Chilean Rose-Haired Tarantula
Chilean Rose-Haired tarantulas are found in the dry grasslands and deserts of Chile, where they prey on insects and small animals. and they up to 3-10 years if male and 15-20 years if female. Rose-haired tarantulas have reddish/orange, pink or copper colored hairs all over their bodies.
Range & Habitat
In the Wild: This species of tarantula can be found in Chile, in dry grassland regions at the edge of the desert.
At the Zoo: Zoo to You Collection (not on exhibit, appears in education programs)
Conservation Status: Not Evaluated
Because of the wide-spread collection of this species from the wild for the pet trade, increasing regulation in the future is probably inevitable in order to protect it from becoming threatened and/or endangered. There are a number of other tarantula species in the world that are currently protected, and several more may be in the future. There are a few laws in effect now, but this is an area mostly unregulated at the present time.
In the Wild: insects and other arthropods, sometimes small animals (cannot swallow solid food)
At the Zoo: crickets and other larger food items as they grow
Fun Facts about the Chilean Rose-Haired Tarantula
- The Chilean rose-haired tarantula is the hardiest of tarantulas and is easy to find in human care. Although it has a reputation for being docile (calm), it varies widely from individual to individual.
- Hairs on the abdomen have been modified to serve as defense weapons. They possess sharp tips with microscopic barbs. When threatened, the tarantula will use its back legs to kick off a cloud of hairs at its attacker.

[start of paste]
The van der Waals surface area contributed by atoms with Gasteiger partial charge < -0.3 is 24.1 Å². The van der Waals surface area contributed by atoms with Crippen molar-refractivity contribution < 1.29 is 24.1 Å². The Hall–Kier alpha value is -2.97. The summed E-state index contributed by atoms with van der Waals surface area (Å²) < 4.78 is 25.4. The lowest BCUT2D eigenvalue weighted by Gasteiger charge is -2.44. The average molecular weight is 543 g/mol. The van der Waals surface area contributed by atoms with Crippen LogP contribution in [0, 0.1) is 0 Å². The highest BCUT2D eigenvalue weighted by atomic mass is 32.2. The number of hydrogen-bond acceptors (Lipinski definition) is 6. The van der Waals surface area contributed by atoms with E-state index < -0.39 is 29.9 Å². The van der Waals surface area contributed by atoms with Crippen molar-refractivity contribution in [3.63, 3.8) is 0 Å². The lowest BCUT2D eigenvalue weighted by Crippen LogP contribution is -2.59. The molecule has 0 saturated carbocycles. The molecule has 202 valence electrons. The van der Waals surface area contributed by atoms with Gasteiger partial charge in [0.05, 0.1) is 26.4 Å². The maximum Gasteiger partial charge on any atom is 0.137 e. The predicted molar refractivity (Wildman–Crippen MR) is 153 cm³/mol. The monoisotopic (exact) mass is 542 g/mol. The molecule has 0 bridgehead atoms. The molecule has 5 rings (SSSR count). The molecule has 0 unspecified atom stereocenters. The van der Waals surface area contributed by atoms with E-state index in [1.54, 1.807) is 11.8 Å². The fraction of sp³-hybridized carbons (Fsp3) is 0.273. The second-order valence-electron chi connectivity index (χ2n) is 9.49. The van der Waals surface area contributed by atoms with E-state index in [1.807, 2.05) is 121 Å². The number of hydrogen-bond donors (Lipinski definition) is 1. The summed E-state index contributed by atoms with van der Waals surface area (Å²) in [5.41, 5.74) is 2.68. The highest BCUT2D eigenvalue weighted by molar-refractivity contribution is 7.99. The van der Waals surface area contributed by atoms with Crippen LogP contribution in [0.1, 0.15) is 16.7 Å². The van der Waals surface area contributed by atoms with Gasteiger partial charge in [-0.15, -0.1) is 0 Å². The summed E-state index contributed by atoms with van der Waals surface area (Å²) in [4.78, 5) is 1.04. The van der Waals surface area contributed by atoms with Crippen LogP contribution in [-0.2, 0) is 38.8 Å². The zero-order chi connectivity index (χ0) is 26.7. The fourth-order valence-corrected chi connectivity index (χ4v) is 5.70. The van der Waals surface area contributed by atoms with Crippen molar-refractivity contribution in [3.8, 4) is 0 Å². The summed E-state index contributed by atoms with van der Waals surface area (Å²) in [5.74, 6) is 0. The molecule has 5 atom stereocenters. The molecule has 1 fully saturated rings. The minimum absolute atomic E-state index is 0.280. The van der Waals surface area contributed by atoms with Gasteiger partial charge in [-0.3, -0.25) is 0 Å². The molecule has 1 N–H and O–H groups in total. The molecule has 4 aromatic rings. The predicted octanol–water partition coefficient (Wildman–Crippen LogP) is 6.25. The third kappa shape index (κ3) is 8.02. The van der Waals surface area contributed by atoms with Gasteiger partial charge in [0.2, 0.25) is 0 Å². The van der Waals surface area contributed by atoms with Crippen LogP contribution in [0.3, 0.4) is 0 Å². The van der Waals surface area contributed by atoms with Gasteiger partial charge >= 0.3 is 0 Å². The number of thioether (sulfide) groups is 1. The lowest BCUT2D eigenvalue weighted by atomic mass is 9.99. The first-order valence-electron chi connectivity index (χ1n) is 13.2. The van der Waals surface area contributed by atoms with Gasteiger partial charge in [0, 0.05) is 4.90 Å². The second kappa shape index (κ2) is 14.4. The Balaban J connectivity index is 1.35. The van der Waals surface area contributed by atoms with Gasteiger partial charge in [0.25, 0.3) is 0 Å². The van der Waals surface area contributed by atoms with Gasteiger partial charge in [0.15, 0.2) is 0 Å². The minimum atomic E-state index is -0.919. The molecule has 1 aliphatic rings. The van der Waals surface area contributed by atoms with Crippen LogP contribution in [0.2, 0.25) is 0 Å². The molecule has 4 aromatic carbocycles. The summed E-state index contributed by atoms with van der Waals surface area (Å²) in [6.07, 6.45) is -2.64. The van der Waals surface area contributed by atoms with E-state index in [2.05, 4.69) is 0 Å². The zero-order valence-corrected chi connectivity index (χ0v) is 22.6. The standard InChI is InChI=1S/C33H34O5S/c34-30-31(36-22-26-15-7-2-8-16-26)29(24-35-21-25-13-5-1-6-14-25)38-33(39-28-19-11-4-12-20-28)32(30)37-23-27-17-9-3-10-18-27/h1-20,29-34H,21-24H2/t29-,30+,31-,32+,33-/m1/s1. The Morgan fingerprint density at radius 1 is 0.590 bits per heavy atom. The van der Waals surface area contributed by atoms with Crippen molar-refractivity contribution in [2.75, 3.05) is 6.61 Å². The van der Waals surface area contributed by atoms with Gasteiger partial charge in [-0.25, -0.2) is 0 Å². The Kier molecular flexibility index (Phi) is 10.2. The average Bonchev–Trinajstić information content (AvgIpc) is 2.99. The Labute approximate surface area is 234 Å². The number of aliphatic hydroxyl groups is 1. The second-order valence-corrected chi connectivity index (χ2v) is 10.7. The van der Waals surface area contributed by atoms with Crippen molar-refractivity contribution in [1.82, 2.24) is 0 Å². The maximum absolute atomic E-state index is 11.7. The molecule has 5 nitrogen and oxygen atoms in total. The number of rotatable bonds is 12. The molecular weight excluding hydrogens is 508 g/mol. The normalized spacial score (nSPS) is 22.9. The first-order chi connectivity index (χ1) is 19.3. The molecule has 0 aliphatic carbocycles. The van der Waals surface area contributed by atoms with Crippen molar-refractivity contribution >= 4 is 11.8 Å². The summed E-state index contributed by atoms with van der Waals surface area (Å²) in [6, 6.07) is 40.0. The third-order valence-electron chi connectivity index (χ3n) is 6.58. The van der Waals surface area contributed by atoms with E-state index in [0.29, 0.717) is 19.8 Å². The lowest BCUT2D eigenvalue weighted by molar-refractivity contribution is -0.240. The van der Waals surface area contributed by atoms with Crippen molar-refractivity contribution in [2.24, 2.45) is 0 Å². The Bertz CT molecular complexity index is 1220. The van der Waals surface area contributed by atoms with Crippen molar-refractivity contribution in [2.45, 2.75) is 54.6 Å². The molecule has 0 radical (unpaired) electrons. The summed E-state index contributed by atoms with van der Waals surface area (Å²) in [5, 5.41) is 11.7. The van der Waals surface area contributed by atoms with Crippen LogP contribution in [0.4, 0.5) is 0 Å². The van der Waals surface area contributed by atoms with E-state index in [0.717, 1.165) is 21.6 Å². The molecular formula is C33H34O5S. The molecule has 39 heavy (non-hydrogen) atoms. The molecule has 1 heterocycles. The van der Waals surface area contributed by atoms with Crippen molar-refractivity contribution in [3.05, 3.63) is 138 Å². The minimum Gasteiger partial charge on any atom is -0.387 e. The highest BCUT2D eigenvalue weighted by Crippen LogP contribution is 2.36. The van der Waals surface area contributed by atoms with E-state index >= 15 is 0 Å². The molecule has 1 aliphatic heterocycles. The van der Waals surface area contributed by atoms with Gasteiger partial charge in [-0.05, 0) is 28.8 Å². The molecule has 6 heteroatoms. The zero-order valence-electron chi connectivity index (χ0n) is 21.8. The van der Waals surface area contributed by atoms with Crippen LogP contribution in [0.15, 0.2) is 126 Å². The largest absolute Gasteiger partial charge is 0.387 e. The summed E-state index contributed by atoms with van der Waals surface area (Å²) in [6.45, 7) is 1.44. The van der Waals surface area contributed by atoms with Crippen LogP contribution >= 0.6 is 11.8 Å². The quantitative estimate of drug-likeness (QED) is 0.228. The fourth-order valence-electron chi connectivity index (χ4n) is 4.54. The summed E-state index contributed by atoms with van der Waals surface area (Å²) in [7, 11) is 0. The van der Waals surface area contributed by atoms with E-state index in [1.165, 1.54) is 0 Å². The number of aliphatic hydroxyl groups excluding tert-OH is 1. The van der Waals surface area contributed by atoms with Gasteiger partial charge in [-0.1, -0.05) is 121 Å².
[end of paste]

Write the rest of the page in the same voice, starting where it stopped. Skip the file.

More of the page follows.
- All tarantulas have a certain amount of venom. Although most people are not affected by this species, some people may be allergic to or sensitive to the venom, making it a potentially dangerous animal. This is one reason why people should not handle this tarantula unless properly trained.
California State Polytechnic University, Pomona, (n.d.). Class: arachnida, order: araneae (spiders). Retrieved Feb. 07, 2006, from Cal Poly Pomona Web site: http://www.csupomona.edu/~rskaae/CD1/spiders.html.
Flank, Jr., L. (1998). An owner's guide to a happy healthy pet - the tarantula. New York: Howell Book House.
The Central Pets Educational Foundation, (n.d.). Chilean rose tarantula. Retrieved Oct. 22, 2005, from CentralPets.com Web site: http://www.centralpets.com/animals/insects/tarantulas/tar2567.html.
Chilean rose tarantula. (2018, October 31). Retrieved December 04, 2020, from https://nationalzoo.si.edu/animals/chilean-rose-tarantula